At 644 acres, Frick Park is one of Pittsburgh’s largest woodlands.
The park offers multiple trails for walkers, hikers and bicyclists.
Initiated by a donation by Henry Clay Frick in 1919, the park has continued to annex areas to build upon his original 151 acres.
In addition to over a dozen trails, there’s more than one playground, a red clay tennis court, baseball fields, a bike tire pumping station at one of the many shelters, and a not-to-be-missed Environmental Center.
That’s a lot to include in over six hundred acres, but it works and has no sense of crowding about it.
A Fitness Circuit starts near the Beechwood Boulevard entrance and takes about a half mile to complete.
The northernmost entrance is Reynolds Street across from the Frick Art & Historical Center (and Clayton House). This flat area contains a bowling green that sees a great deal of summer action.
Although we’re still dog-less, we appreciate the large O.L.E.A. (Off Leash Exercise Area) and the camaraderie of the different breeds romping there. Would be great if people got along so well, eh?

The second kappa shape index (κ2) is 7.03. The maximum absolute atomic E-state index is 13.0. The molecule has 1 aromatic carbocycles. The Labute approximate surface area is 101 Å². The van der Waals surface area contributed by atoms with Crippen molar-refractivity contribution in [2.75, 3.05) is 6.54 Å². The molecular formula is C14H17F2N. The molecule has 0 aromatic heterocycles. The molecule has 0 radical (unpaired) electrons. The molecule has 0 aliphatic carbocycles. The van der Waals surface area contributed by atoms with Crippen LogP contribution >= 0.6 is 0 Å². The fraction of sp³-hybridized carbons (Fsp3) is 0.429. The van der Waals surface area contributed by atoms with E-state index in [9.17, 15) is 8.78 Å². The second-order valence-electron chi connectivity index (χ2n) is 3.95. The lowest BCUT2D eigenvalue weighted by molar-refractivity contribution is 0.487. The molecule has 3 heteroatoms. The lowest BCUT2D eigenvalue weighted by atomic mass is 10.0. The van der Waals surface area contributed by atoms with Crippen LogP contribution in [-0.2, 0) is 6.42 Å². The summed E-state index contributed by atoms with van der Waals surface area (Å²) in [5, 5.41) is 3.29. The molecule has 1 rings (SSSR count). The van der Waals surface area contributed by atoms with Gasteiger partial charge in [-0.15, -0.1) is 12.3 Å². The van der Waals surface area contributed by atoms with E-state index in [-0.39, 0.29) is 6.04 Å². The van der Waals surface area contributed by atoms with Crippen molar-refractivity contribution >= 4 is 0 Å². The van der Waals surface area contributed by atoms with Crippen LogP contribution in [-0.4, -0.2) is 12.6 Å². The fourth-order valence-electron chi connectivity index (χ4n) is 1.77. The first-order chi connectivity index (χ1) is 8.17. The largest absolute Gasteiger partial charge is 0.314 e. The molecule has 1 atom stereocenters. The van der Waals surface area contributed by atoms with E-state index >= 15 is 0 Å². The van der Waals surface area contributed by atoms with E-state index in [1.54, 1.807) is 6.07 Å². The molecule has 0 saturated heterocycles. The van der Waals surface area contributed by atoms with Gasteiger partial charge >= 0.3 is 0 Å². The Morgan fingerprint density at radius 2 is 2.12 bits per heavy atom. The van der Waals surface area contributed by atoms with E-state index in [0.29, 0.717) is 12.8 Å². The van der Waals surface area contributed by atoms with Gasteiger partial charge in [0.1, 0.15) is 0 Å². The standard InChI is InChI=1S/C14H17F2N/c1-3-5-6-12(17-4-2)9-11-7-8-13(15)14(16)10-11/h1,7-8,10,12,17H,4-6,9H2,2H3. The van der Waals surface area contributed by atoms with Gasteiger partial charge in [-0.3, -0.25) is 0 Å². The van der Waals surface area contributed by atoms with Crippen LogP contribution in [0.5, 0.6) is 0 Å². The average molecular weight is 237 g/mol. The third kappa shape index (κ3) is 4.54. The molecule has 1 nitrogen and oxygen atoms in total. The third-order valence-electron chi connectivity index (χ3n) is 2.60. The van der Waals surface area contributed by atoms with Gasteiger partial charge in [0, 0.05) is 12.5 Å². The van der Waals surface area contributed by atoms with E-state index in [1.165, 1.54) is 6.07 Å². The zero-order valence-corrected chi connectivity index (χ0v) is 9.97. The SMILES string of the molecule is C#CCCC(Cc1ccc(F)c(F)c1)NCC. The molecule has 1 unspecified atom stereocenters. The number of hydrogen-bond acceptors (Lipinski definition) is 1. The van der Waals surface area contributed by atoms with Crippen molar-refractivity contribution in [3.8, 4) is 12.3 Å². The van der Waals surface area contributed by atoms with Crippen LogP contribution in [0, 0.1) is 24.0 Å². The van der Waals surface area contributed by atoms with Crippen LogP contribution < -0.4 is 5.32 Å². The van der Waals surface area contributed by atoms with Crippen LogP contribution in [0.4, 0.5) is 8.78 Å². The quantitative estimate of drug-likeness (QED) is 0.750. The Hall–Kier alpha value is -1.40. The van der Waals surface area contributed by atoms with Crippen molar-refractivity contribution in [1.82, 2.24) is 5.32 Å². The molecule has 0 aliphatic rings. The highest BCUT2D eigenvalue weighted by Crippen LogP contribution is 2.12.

In spring, the various shades of green bursting forth let you know that snow is far behind. In the summer, the massive shade trees provide a reprieve from the oppressive heat and humidity. And in autumn, blackberries are ready to be picked and colorful leaves showing off are ready to be photographed.
Frick is an active park, so even if you come across one of the unnamed trails and go the wrong direction—ahem—eventually you’ll see someone or run into another juncture that sets you back on your way.
Some of the trail names evoke imagery:
Tranquil, Falls Ravine, Riverview, Deer Run and Iron Gate.
While others have obvious connections: Nine Mile Run for the six and a half mile watershed on the southernmost part of the park, Braddock for the leader during the French and Indian War, and Clayton trail for obvious reasons.
Trails in Frick Park can be leisurely or steep.
Unfortunately, the map doesn’t rate the trails or provide elevation changes. When you’re ready to hike, don the right shoes, opt for trekking poles to add an arm workout and get going—you’ll enjoy whichever path you choose to take.